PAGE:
A culture shock: How to turn your great idea into reality
"Necessity truly is the mother of invention. The revenue support grant is gone and it’s not coming back so councils are getting creative. We’re all adapting to this new reality; save money here, make money there, and we’ve all got our own plans on how to go about this. But a great idea is nothing without the right people in place, infused with the right culture, to see it through.
Everything comes down to people. The insurmountable stumbling block for so many great ideas is not having the right people in place to make that idea a reality. It’s widely stated that up to 70% of all change programmes fail. Now fully accept that figure or not, it does highlight that change isn’t a walk in the park. You can have a ground-breaking concept or buy the fanciest equipment, but if you don’t have the right people to implement it you won’t succeed.
So what do I mean by the ‘right people’? I mean those who fully buy into your culture and vision, taking ownership not orders. Simon Sinek’s excellent book, ‘Start with Why’, includes the simple line: “Give people a reason to come to work, not just a place to work”. Get the culture right and your staff on board and you’re creating a winning concoction.
I’m an unashamed advocate for council commercialism and bang the drum loud and proud to all who’ll listen. It gives me great satisfaction to say AVDC are now working more commercially, on the path to becoming a social enterprise.
We’re pushing on with our digital strategy, automating services and integrating AI technology, we’re offering our expertise to other councils and run a series of commercial ventures to generate funds to protect services. However, without the right cultural underpinning, all our innovative work would likely be for naught.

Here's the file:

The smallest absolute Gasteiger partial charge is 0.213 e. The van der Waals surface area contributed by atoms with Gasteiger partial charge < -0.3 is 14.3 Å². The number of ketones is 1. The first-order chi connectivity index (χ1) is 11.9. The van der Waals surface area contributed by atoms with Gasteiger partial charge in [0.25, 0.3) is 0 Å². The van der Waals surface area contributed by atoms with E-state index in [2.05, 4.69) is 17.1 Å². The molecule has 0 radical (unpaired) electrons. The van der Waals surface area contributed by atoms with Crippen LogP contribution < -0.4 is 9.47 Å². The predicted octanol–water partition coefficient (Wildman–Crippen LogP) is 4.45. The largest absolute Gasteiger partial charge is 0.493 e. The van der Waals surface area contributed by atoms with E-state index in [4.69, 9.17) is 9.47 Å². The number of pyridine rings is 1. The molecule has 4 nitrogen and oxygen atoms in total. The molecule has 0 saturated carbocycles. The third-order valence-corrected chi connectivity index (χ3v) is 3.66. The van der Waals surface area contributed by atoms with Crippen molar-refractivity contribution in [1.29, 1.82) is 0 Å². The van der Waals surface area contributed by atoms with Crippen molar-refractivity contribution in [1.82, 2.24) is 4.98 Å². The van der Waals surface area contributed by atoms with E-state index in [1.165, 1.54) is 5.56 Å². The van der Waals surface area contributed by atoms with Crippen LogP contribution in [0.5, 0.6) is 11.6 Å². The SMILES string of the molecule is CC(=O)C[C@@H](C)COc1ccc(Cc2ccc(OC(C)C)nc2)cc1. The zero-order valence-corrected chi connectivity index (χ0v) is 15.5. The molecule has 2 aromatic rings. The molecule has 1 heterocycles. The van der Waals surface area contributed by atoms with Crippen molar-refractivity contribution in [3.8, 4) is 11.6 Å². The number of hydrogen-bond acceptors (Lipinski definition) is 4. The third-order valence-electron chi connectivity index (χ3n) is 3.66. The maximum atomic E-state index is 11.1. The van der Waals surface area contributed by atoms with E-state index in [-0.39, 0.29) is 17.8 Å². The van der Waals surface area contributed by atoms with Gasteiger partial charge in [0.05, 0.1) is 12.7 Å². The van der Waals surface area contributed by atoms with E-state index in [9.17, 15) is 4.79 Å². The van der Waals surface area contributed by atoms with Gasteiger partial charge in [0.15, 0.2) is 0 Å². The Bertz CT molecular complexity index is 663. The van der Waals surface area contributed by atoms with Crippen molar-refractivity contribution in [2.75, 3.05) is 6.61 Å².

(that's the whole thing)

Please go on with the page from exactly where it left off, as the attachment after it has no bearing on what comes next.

George Colony, CEO, Forrester Research, began his talk at Salesforce’s Dreamforce 2016 event with the statement: “You’re all going out of business, slowly, but you don’t know it yet”. This struck a chord with me as local government is increasingly asked to provide more with less. Having a culture which can adapt to this changing environment and stay in touch with customer demands in a digital world will be vital to success.
We’ve come through our transformation with everyone in place buying into our social enterprise vision and knowing their role in making it a reality. Following a review of all services, staff went through a challenging behaviour-based assessment process to ensure they had the right commercial mind set to carry the organisation forward, before applying for newly-designed job roles. There’s no doubt this has been difficult for everyone and some didn’t pass, but the aim was always to get the right people in place.
In a nutshell attitude trumps aptitude. For me, it’s not about keeping only the most skilled staff; what’s needed are staff with the correct mind set. It’s then up to the organisation to give them the right support to succeed. Skill gaps can be brought up to scratch with training if the individual is enthusiastic and open to change, but it’s an infinitely tougher ask to alter a person’s innate behaviours. Staff negativity can easily scupper a change programme.
Now we’ve got the right people in place we intend to keep it that way. Gone are the annual talent reviews of old, backward-looking by nature and no longer fit for purpose in a forward-thinking commercial organisation. To stay relevant change needs to be ever-present, so we’ve brought in a new framework to continually embed our commercial behaviours, focussing on staff development, rather than simply rating past performance.
So what about the risk? Well the biggest risk is doing nothing. I’ve heard it said that cultural change is too hard hitting, harsh on staff, too much work, expensive, not worth the risk. Wrong. The glory days of government funding are long gone and the old council model is unsustainable; do nothing and you’ll fail anyway. Innovative ideas are needed but for them to be successful council culture must change too.
With no risk comes no reward, but if risk is inevitable anyway, why not go for the complete overhaul? From high to low, all current AVDC staff have gone through our transformation and come out the other side more involved, informed, commercial and invested in seeing our new-look council succeed.
We’ve taken the plunge and I’d urge all councils to do the same. AVDC are hosting a conference on 19 October to look at the finer details of transformation. We want to share our learning. Making the decision to change is straightforward but making sure your staff are willing and ready to change is more challenging.
Join us to discover how to truly transform into a commercially-focussed and income-generating social enterprise, without losing focus on your customers and staff. I look forward to seeing you there!"
Andrew Grant, Chief Executive, Aylesbury Vale District Council